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Posts Tagged ‘Utility Computing’

Disaster Recovery and Business Continuity are completely different. They are siblings but still two separate and unique topics. Disaster Recovery is technology + process + people for IT systems. Business continuity is people + process for business functions. You can have Business Continuity without Disaster Recovery. The opposite is a total waste of money. If there is no plan for the business to recover and connect to IT systems, you are pouring money down the drain.

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 It is ironic that this is a debate with some business leaders! IT, by its very nature and existence, is automation. However, without proper process, automation fails to hit the mark. Efficiency and time to market are the cornerstones of competition at a pure business level. Thus, automation is not simply a nice to have but a elemental component of business.

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Centralization of IT is definitely a good start in cost savings; however, it is not, by any means, all that it is cracked up to be without a vision for the future with an architecture to match. What kind of savings were realized by decommissioning systems, applications, and common infrastructure components? These will be minimal in context to the true sharing of resources to provide standardized, commoditized, and meaningful service levels (platinum, gold, silver, etc.). A utility model is a blast from the past but still viable. Cloud computing, at its very root, is a derivative of utility computing.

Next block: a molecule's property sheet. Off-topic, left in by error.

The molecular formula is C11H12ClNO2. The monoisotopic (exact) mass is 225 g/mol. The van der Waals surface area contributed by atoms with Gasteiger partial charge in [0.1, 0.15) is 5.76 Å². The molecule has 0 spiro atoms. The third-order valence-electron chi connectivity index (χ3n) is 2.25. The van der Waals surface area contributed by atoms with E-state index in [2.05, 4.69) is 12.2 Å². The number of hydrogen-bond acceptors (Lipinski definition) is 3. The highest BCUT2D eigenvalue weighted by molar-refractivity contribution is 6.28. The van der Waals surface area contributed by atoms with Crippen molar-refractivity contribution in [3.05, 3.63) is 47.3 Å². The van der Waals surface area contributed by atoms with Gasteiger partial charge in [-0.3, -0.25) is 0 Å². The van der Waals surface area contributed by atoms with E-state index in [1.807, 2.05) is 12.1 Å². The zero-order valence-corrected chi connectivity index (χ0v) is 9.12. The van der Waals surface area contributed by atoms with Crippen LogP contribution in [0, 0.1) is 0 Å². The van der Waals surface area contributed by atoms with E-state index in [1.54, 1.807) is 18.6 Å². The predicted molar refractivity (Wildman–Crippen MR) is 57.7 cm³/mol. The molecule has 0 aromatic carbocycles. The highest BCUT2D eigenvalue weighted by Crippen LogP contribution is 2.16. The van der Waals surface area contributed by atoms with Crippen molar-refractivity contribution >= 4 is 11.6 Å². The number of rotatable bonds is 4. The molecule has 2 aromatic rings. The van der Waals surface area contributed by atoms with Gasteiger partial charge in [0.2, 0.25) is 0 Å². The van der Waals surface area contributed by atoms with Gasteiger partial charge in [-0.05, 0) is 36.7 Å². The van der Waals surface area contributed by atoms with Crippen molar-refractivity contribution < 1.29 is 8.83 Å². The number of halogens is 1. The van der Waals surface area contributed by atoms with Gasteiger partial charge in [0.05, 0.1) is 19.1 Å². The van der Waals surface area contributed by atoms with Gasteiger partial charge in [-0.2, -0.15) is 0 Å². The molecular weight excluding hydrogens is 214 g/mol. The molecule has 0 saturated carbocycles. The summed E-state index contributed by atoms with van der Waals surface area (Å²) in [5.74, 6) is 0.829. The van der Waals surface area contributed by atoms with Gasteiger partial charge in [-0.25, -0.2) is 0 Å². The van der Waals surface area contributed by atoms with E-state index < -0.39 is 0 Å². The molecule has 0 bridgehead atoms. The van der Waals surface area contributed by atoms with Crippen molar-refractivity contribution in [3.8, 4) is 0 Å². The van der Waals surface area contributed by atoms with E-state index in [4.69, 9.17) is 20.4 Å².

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The issues why organizations are not adept at adapting is about:
1) Anxiety around Change (first and foremost)
2) Lack of Vision
3) Lack of appropriate policies based upon Vision
4) Ineffective / non-aligned Strategies that connect with the business
5) and the list goes on.

IT has been consumed as a commodity in the past and not as a service which has led to inappropriate expectations by business of IT, such as lower cost without an effect in service, agility, complexity, rigor, efficiency, and results.

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Enterprise Capacity Planning is a program which epitomizes the adage, “the whole is greater than the sum of the parts”.  Too often we look at capacity management myopically. We focus on a particular portion of the environment (i.e. storage, network, server, etc.). Enterprise capacity planning, on the other hand, encompasses all of the elements of the environment, including HVAC, power, floor space, and the like. Therefore, we must also understand our loads, pipeline for the future, and end of life components.

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